10 March 2006

Any Port in a Storm

Am I the only one is not up in arms about the Dubai Port deal? Even when it started I thought this was small potatoes. Maybe I am just clueless and stupid, but an international corporation that operates commerce is more than an arm’s length away from security questions that affect the matter.

But then again, I was among the few who experienced September 11 as - please forgive the cheek here - long overdue. That we had been spared the trials of other nations - remember Northern Ireland and the Red Brigade and the Bader Meinhof gang and the Sandanistas to name a few? – meant that we were lulled into a false sense of security. Yes, September 11 was much larger in scale, but even then the loss of life was less than all the people who die on our highways in a year and less even than those who die in violent crimes. Terror it was, for it frightened us in a new way and deeply. But were we in some new danger that was not there before; we were in significantly greater peril than before? No.

That said, there is more danger than before. And reason does demand we respond to it. But wisdom says you respond measure for measure. You don’t respond to a burglary by building a prison wall around your house. Nor do you go on a mission to find all the burglars.

So when people got all wild about the Dubai port deal it struck me as very like when crime victims flinch when they see someone similar to their assailant. Remember Bernard Goetz, the visitor to New York City some years ago who offed some young black men – not particularly nice ones I admit? His defense, widely approved, was his fear of black youths. A similar rationale underlay the Bonnie-and-Clyde killing of Amadou Diallo.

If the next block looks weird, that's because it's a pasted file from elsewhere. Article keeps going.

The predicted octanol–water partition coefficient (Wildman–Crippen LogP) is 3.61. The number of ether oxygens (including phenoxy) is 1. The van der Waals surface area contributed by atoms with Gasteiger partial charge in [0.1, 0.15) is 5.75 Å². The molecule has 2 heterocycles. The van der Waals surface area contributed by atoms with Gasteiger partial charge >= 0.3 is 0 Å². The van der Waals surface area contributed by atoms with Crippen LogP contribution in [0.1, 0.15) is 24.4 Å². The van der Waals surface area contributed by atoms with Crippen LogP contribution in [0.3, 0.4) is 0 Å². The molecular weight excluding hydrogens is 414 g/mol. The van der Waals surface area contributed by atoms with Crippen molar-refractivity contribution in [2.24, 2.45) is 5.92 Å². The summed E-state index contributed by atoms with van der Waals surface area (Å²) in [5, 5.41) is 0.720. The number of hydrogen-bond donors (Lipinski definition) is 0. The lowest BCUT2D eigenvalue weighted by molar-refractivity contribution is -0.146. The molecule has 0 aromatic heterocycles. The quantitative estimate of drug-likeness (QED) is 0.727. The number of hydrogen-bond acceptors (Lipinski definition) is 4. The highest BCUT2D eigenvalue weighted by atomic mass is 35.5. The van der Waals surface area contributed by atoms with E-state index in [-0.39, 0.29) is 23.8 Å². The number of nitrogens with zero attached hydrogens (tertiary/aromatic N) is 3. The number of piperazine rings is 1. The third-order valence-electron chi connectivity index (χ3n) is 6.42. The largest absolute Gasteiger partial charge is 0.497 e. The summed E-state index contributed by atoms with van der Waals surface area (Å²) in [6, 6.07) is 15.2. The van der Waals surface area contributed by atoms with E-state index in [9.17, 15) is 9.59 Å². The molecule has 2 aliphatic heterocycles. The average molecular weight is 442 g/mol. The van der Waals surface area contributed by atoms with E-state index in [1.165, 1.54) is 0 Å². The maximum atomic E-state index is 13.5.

Fear borne of similarity justifies reacting. More than one news report reminds us that two of the 9/11 terrorists were from the UAE. So we cannot trust the country because two citizens of theirs were terrorists? You do the logic.

Lest you think I am on the president’s side, here, I see something else at work. I think the whole Dubai port debacle is a sham. The president effectively pulled a “Brer Rabbit” on us. You remember the story I hope. Brer Rabbit gets caught by in a crime by an adversary and begs not be thrown in the briar patch. Of course his adversary did just that. But instead of punishing Brer Rabbit as expected, the miscreant gets away because his plea was a ruse. It was exactly where he wanted to be.

I think the prez defied congress in order to be opposed. Pressure has been building for months to put a leash on the executive and show some congressional cojones, lest we think our prez is a monarch in all but name. This contretemps is a tempest in a teapot compared to the renewal of the USA Patriot Act, the Iran nuclear showdown, the Supreme Court, and other matters with a real stake.

But by defying Congress on the port deal, the prez invites a fight over a small issue so he can continue to lay waste to law and order everywhere else. Satisfied that they have shown their independence and integrity, Congress can now sit back and say they are doing their constitutional job. But in fact, the status quo endures.

But in our entertainment defined culture, the show is enough. Congress acted tough. Whether it mattered doesn’t actually matter. They looked tough on TV. They are parodies of an old commercial, “Hi my name is Dennis Hastert, I’m not actually Speaker of the House, the third most powerful office in the land, but I play the Speaker on TV when the prez and the party tell me to.”

Sickening. It’s all sickening. And one day the nation will vomit and we’ll feel a lot better. But until then, our national nausea will continue, palliated by nostrums like tax relief and clean skies and no child left behind and the war on terror. I wish I could just stick my finger down our cultural throat and get it over with.

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